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[Joint Interview] Anne Claire Mialot and Jean-Baptiste Butlen

The uniqueness of the association lies in its ability to bring together all professional actors, both public and private, including the State and its public operators, to accelerate the sustainable transformation of territories. 

Jean-Baptiste Butlen, Deputy Director for Sustainable Development (French Ministry of Ecological Transition and Territorial Cohesion – DHUP/DGALN), has been Vice-President of the association representing the State since 2020, and Anne-Claire Mialot, General Director of ANRU (National Agency for Urban Renewal), is the new treasurer. 

SCbF – Could you tell us about the genesis of the association and the reasons for the State’s involvement in Sustainable City by France?  

JB Butlen – The Institute for Sustainable Cities (IVD), which existed before SCbF, was initiated in 2014 in response to the report “Sustainable Cities, a Policy to Build” by Mr. Rolland Peylet, State Councilor, which recommended a partnership approach for sustainable cities, including the creation of a dedicated structure to address the lack of coordination among various initiatives on the subject. The State initially entrusted the implementation of this network to its public operators – ANRU and the Banque des Territoires, which held the Vice-Presidency for the State. On the occasion of the 10th anniversary of the sustainable city plan in February 2020, IVD merged with the Vivapolis network to become Sustainable City by France, an association composed of four sectors (State, Local Authorities, Companies, Experts) and chaired by Patrice Vergriete, Mayor and President of the Urban Community of Dunkirk. I then took on the role of Vice-President to represent MTECT within the State sector.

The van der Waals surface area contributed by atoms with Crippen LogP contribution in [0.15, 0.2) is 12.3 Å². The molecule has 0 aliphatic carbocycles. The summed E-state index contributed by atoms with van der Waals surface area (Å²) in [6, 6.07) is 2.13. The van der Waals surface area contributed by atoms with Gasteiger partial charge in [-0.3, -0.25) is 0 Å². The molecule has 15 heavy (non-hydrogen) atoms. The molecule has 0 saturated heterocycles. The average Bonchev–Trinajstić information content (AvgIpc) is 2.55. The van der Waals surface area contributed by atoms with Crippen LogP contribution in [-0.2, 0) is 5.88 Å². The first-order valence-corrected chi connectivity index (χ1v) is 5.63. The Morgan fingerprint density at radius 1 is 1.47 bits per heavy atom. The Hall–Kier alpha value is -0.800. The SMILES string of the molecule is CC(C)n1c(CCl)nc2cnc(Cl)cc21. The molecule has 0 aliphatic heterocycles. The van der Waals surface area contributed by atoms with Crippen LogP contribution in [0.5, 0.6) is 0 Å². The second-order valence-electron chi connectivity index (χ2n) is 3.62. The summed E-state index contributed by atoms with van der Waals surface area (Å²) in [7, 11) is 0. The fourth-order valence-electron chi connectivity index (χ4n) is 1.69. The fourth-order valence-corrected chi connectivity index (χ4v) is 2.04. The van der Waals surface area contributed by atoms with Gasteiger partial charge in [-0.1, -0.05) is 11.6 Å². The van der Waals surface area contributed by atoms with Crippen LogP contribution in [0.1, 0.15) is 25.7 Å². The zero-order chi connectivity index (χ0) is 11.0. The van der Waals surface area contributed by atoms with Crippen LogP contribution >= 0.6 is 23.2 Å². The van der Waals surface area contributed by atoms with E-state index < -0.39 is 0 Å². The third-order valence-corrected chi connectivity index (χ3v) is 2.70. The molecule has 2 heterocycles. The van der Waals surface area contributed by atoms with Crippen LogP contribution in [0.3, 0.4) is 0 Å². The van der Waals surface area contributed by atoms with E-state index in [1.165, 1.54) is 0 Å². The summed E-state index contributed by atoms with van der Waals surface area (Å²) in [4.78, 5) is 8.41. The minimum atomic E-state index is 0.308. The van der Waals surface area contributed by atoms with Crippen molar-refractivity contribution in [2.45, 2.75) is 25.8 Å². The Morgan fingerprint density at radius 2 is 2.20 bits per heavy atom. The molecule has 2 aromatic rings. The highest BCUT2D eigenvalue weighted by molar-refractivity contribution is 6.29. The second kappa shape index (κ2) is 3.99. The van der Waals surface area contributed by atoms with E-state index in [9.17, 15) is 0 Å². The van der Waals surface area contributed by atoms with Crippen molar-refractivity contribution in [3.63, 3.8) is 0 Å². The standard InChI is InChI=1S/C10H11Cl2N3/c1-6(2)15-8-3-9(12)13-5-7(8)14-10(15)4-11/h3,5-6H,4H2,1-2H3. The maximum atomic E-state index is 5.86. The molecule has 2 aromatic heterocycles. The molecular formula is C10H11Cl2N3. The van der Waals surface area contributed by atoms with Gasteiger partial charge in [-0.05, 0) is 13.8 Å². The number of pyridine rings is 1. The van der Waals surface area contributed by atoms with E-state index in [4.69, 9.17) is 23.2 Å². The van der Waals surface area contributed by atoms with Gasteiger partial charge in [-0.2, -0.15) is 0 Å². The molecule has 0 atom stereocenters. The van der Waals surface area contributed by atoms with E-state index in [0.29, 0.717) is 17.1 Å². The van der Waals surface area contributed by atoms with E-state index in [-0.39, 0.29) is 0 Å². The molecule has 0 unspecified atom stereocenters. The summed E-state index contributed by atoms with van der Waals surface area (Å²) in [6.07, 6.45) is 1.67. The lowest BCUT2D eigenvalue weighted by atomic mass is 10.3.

AC Mialot – ANRU has indeed played a “historic” role for the association. My predecessor, Nicolas Grivel, led the preparatory mission for the Institute for Sustainable Cities, initiated by the then Prime Minister following the submission of the Peylet report. The association, created at the end of 2015, gradually structured itself thanks to the involvement of ANRU teams and other State partners (DHUP, ADEME…) in launching the first working groups. The former General Director of ANRU remained a qualified personality of Sustainable City by France until his departure, and it was only natural that I proposed my candidacy as treasurer when I took office at ANRU to continue our Agency’s commitment to this excellent partnership project. 

SCbF – In practical terms, how can SCbF support the State in implementing public policies for sustainable urban development?